• Carl Davies

No change is better than poorly managed change

Updated: Apr 10, 2018

Around 70% of change management projects fail to deliver the benefits they orignally set out to achieve. The reasons that they fail are quite consistent; Scope creep, lack of planning, poor resourcing, poor risk and issue management, no clear roles and responsibility and a lack of clear project structure.


Change is complex. It is even more complex in a public health system such as the NHS, due to the various political and operational challenges it faces.  That's why it is is essential that we have leaders who understand how to manage change and build a culture of continuous improvement to manage transformation.


Change management requires a particular set of skills to be successful.  Unfortunately, when those skills are not present, some organisations expect that operational leaders (often excellent at day-to-day operational management) deliver change on the ground.  As a result, we are seeing a shift towards extreme 'cost-cutting' measures, which actually put patients at significant risk and decreases quality. We see a shift towards a situation where we have decreased cost (a win for those who hold the purse strings), but a reduced quality of service for the patient and a pressured situation for the staff (a win-loss-loss scenario). Staff become demotivated, exhausted and it results in the total opposite of the 'culture of continuous improvement' we strive for.


This is not a criticism, it's a reflection of the current situation. Many managers in the NHS are fire-fighting, and have learned how to 'survive' in a very challenging environment. The pressures of performance management are focused on symptoms of the problem rather than root cause, and even those people who do see the solution and have the skills can find it difficult to get their organisational leaders to think differently.


When running a service I immediately do two things, I identify what works well and what doesn't work well.  After doing this, I look at how we can rapidly tackle the things that do not work well, and then help facilitate a collaborative long-term vision for a transformed 'system'.  I 'never' just go in there and see if I can maintain the status quo, because even in the best performing services there is always something that can be improved.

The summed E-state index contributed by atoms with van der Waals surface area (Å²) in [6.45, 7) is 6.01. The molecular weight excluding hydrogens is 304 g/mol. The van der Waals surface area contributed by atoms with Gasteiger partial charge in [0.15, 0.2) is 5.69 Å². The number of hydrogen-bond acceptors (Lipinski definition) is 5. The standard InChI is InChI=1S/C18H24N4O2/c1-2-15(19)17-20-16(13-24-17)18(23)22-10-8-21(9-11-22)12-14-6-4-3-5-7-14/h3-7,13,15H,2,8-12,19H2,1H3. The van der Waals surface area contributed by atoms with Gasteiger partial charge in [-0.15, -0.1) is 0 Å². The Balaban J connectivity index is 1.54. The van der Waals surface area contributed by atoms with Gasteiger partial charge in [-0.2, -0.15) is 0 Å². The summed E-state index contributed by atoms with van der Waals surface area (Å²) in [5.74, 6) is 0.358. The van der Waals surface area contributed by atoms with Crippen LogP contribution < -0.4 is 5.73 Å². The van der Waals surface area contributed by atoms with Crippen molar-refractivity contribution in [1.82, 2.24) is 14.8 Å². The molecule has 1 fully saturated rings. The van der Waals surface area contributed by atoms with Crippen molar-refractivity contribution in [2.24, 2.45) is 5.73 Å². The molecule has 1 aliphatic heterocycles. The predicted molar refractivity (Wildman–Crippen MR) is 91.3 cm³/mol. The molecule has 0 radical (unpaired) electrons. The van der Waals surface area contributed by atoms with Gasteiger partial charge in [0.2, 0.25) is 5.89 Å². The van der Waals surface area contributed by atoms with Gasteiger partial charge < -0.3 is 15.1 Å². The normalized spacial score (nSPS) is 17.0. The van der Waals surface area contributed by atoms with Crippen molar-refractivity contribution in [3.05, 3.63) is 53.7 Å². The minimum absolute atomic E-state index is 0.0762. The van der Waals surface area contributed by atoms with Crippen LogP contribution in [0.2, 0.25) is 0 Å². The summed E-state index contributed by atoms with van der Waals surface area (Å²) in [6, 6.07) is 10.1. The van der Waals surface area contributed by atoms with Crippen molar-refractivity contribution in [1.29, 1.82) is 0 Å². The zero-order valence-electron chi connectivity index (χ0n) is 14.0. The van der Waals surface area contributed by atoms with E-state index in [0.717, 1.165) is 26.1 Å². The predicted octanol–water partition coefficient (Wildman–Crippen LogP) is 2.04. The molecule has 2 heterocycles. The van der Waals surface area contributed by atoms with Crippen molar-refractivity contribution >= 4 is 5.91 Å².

Managers who simply maintain the status quo often believe that to do so is a success under 'current pressures' but I try and look at things differently.    Innovative managers try to challenge a workplace sentiment that change has been 'forced' upon them. Act or be acted upon. Leaders try to encourage the art of the possible, and try to inspire others to identify ways to bring about improvements.  There can be stark differences between managers who look to 'survive' and leaders that aim to 'thrive'.


Example:


Leader:  Savings target £100,000.  Takes system thinking approach to redesign and looks to build connectivity between system components.  Looks to identify waste (in form of duplicate appointments, unnecessary appointments, long waits, poor preparedness, etc etc) and for ways to improve the efficiency of the service.  Seeks to provide more time for clinicians to work together, understanding that an improved system and a focus on quality improves productivity.  In doing so, this type of manager identifies that they can provide a high quality service with 1.5 less staff, reduce number of contacts required and achieve a considerable reduction in consumables, whilst also maintaining high patient satisfaction.  Achieves savings target and has improved quality.


Manager:  Savings target £100,000. Understands that staff costs are the biggest costs for the service, so starts with targeting a reduction in these.  Encourages staff to work harder, targeting improved 'productivity' and expects more patients to be seen within a standard session.   Focus on achieving more form the 'current system' and looks to reduce any time spent in non-patient facing activities.  Very little attempt is made to transform the 'system', which leads to poor staff motivation and reduced patient outcomes, but does manage to achieve a reduction of 2 whole-time equivalent staff members.  Achieves savings target, but at the expense of quality.


Both leader and manager will believe they have sought to improve 'productivity' and both have achieved the savings target, but only one has really delivered a true benefit to the local healthcare economy.  Short-term focus are false-economies and ultimately cost more than they save.  One of the challenges in the NHS is, that whilst there are many excellent leaders, there are also far too many 'Manager' types that are taking short-term decisions to cut cost due to 'current pressures'.  Many are are attempting to transform a system without the skills to do it and are actually adding to the cost, whilst negatively effecting patient outcomes.  


As leaders it is vital we consider the unintended consequences of our decisions. In many instances, having the insight to know when to say STOP on a project is a sadly neglected skill. There is nothing wrong with failing, we learn important lessons, just fail fast. What is worse than failing, is continued failure, as that is what can 'bring down the house'....